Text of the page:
At the end of the war in 1945, one of the major problems was the necessity to install new machine tools in order to keep the company up to date. However, government policy at that time was to encourage exports of almost everything, including machine tools, meaning that foreign countries were able to obtain brand new machines whilst home manufacturers had to exist with government surplus. The only way to obtain the necessary machine tools was to attend the various sales held throughout the country and by extreme diligence in keeping up with these sales, the company was able to re-equip itself with up to date machinery.
Modernisation included the first assembly line at the Leighton works on which trailer mowers and a rear-mounted mower for the early Fordson tractor were produced. Assembly line methods naturally meant an increase in production and, in 1948, 8,000 mowers came off this line.
In 1949 the old blacksmith shop was demolished to make way for a new fabrication and press shop, and by 1952 a new office block was in existence. These new buildings and extensive re-tooling gave the company the ability to increase its output and it was at this time that it was decided to enter the growing pick-up baler market. A manufacturing agreement was made between Bamfords and the Long Manufacturing Company of Tarboro, U.S.A., whereby balers would be manufactured under licence. From this first machine, the BL60 produced in 1953, Bamfords have become one of the largest baler manufacturers in the country and these machines are now exported to more than 40 countries.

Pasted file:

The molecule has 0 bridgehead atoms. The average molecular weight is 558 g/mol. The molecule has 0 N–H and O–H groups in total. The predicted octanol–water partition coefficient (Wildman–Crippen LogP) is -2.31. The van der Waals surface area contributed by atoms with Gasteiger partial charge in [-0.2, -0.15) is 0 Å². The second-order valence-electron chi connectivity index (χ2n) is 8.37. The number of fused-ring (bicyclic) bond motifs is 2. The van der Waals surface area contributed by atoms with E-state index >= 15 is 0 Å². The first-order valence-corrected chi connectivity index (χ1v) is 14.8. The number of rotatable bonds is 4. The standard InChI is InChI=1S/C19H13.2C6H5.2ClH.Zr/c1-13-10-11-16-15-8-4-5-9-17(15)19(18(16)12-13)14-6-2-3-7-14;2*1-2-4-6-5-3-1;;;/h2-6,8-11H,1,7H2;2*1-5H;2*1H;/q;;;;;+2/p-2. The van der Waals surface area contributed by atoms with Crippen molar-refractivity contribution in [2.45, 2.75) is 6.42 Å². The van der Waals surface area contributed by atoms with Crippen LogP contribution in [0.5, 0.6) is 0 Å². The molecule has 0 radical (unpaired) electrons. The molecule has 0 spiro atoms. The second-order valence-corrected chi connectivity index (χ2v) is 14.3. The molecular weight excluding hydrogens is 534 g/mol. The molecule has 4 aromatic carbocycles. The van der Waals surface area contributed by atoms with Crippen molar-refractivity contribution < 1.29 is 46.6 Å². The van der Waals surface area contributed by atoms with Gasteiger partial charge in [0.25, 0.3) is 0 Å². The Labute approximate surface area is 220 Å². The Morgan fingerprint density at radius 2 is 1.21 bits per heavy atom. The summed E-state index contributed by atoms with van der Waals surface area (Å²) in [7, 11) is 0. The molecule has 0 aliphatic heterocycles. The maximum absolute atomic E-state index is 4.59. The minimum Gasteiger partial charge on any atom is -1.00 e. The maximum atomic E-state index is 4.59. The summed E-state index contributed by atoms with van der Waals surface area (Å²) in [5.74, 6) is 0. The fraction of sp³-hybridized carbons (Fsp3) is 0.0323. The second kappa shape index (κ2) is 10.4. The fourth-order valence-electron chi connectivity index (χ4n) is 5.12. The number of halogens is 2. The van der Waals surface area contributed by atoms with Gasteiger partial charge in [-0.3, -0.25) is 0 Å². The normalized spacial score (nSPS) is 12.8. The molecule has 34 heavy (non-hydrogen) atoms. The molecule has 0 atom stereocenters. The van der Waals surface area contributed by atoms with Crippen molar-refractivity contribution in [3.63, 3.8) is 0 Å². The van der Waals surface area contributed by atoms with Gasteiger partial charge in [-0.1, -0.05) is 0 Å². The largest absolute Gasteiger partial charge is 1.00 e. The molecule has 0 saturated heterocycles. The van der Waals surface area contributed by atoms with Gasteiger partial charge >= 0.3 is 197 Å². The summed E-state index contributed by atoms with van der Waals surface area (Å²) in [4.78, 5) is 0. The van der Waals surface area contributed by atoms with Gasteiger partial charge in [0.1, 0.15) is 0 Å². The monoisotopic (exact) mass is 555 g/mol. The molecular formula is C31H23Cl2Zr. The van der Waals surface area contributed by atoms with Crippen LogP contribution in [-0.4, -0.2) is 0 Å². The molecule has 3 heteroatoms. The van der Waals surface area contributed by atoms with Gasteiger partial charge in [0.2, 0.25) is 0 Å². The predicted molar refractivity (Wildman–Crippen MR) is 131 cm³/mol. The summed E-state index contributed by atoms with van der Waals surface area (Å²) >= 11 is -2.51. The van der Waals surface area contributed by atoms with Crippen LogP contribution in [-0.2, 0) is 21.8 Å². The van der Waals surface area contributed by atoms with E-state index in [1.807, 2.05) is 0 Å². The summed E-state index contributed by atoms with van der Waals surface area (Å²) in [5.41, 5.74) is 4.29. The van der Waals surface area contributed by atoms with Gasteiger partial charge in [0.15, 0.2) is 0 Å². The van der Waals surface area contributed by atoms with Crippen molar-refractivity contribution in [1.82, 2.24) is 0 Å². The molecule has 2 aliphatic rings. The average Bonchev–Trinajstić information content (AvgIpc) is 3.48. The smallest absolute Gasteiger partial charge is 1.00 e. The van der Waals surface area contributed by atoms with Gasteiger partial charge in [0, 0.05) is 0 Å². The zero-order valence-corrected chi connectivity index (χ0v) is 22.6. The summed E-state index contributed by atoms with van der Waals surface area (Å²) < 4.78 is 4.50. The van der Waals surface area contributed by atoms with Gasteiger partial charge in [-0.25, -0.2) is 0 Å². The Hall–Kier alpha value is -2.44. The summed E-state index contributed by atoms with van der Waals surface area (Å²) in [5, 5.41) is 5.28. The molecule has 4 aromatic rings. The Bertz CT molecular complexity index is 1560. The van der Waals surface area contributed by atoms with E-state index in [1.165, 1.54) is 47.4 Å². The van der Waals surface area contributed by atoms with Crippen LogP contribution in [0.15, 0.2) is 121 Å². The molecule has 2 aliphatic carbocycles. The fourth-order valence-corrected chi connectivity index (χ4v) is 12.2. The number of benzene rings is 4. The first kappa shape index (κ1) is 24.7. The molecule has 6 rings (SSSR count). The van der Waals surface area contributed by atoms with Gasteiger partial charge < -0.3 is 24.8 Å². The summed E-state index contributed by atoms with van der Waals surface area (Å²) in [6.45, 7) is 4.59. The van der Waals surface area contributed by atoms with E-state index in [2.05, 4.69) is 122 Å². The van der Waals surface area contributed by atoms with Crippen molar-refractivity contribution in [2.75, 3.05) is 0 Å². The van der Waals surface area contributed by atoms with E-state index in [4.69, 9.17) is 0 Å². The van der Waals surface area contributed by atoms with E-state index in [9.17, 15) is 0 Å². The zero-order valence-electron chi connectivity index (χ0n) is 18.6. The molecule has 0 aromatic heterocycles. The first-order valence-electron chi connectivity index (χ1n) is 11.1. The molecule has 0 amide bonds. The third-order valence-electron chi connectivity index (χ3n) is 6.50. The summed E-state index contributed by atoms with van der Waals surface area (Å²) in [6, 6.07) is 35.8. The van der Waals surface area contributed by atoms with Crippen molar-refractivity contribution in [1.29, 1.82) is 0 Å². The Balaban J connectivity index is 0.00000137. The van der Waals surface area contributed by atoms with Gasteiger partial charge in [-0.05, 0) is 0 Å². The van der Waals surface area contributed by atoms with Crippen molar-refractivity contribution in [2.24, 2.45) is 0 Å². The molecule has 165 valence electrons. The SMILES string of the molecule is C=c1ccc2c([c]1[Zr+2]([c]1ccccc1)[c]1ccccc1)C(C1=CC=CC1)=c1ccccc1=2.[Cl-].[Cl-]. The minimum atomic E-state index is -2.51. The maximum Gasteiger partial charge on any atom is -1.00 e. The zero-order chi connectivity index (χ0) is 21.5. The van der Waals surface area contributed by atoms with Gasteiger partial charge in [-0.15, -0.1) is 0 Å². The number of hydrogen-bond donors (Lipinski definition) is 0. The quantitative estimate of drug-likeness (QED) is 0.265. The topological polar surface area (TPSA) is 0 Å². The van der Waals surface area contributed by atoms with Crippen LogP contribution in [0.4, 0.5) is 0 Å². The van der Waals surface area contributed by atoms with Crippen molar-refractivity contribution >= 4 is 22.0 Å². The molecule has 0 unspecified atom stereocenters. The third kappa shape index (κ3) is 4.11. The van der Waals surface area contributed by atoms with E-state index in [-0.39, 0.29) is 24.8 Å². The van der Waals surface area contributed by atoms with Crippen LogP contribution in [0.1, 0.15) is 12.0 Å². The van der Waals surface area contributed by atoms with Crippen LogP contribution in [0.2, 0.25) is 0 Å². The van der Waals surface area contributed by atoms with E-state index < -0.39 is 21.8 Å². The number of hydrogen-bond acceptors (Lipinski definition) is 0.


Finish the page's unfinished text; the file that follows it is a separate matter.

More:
In 1954 production of the R2/RG2 finger type side rake and swath turners started and, to date, over 30,000 have been manufactured. This extremely popular machine will be remembered as the subject of a long and heavily publicised patent action.
1958 marked another milestone when Bamfords became a public company with an authorised capital of £1,000,000. Such was the standing of the firm and the state of the stock market that the issue was over-subscribed ten times.
To improve the range of products even further and to offer its dealers a wider franchise, the company decided to enter the combine harvester market in 1959. Design and manufacture were not deemed as practical propositions as neither sufficient space or labour was available, therefore arrangements were made to import the Clayson machine from Belgium. This arrangement proved very successful and was continued until 1964 when the Claeys Company was bought out by the New Holland Division of Sperry Rand. However Bamfords have remained in the combine harvester market and now offer the BM Volvo range from Sweden.